5 Online Tools to Test the Loading Time of your site

Richard Wong 2 October, 2008

As a blogger / developer, it is always fascinating to know the loading time of your website and compare it with others. Of course, the loading time of your website depends on many different factors. It could be anything between the software and hardware that power your site. But users of your site does not really care about any of this. It is how long it takes for them to see your site on their browser that counts.

So here I prepared a list of free websites that can help you to test the loading time of any website.

1. Pingdom Tool

Probably the best tool from this list. It loads a complete HTML page including all objects (images, CSS, JavaScripts, RSS, Flash and frames/iframes). It looks very similar to the Firebug “Net” feature. The load time of all objects is shown visually with time bars.

2. Webslug

This service is quite cool in a way that it allows you to compare the load time of two websites and tells you difference between the two. So you can always show off how much better you site is over your competitor.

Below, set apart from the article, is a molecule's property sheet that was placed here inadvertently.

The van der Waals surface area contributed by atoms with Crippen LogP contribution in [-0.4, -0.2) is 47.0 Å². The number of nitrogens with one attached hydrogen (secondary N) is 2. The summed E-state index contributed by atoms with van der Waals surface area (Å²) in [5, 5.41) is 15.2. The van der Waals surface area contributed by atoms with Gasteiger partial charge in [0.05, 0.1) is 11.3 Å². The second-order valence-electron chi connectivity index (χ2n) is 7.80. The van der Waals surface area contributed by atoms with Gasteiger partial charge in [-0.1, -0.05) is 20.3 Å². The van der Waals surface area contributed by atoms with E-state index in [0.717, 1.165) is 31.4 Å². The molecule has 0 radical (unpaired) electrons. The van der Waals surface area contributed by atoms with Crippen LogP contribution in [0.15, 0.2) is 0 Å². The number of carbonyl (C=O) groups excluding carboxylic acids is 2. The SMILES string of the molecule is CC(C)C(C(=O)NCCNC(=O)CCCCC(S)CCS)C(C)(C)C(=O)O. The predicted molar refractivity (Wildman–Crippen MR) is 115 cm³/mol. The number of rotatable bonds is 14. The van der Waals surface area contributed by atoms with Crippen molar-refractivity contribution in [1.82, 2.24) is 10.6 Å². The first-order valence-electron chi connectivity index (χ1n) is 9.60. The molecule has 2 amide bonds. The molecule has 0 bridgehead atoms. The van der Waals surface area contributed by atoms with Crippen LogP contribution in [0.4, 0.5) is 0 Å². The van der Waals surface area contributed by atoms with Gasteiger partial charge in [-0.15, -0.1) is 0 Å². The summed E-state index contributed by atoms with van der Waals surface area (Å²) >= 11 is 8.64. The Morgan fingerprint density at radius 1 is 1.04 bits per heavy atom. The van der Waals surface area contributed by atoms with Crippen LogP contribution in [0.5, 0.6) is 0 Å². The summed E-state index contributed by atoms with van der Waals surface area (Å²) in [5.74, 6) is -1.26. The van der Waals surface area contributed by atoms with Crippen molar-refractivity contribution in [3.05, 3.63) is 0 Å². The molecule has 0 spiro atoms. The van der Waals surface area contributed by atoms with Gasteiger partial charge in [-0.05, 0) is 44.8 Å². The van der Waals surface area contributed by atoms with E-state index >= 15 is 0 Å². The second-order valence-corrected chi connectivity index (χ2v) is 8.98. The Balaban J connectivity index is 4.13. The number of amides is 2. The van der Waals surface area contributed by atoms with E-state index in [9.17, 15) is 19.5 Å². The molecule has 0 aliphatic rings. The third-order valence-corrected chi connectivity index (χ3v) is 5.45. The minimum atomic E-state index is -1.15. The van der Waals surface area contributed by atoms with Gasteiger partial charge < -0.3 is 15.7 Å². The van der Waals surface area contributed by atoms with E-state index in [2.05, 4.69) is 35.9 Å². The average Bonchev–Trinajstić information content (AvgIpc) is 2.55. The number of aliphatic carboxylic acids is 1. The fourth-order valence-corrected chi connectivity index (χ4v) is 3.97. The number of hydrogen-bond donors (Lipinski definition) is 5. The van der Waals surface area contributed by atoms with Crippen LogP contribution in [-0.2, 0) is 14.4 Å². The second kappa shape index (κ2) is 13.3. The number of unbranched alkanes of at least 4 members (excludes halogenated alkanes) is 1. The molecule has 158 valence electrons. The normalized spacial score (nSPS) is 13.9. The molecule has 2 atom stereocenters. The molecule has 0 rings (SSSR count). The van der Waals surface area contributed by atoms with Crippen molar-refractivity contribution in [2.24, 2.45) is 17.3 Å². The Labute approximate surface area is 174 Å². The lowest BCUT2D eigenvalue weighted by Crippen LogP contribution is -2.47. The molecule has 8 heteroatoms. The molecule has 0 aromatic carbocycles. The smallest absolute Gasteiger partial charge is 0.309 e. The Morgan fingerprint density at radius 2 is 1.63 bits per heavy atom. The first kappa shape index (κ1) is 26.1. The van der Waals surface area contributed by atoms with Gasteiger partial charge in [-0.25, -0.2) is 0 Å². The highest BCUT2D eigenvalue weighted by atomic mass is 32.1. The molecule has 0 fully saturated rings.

( For once google is on the loosing side :p )

3.  WebWait

A simple and basic tool does one thing – tell you how long does it take a website to load on average. You can change the numbers of call and interval seconds between each call. Then it will tell you the average time.

It also provide you with a Bookmarklet / Favelet, so can quickly test any pages while browsing. You can bookmark the this link here.

4. Website speed checker by LinkVendor

One interesting feature about this tool is that it tells you the estimated load time for different connection type.

5. Free Internet Web Server Monitoring Tool by Internet Supervision

This tool shows you the loading of your site from server around world on a world map.

Comments so far

  1. zuborg October 5th, 2008 at 10:14 am

    I would also recommend to use this online free tool – http://Site-Perf.com/ to check your site loading speed.

    This tool is very detailed, accurate and does support a lot of browser features, like Keep-Alive. It’s also able to test quality of internet link of your web-server.

  2. canon January 21st, 2011 at 11:49 pm

    Canon Powershot G11 dead pixels? I’m not too positive if it really is what you call dead pixels, but within the LCD display screen, you’ll find little black dots. I am aware it really is not dust or dirt about the lens, because it seems in pictures I’ve taken prior to I had this dilemma. You’ll find about 3 or four black dots around the LCD display screen, and they are not also near to each and every other. I purchased my digital camera in September. Ought to I send it in to Canon to get it fixed?

Post a comment


  1. Pingback from Creating User Flows with Product Planner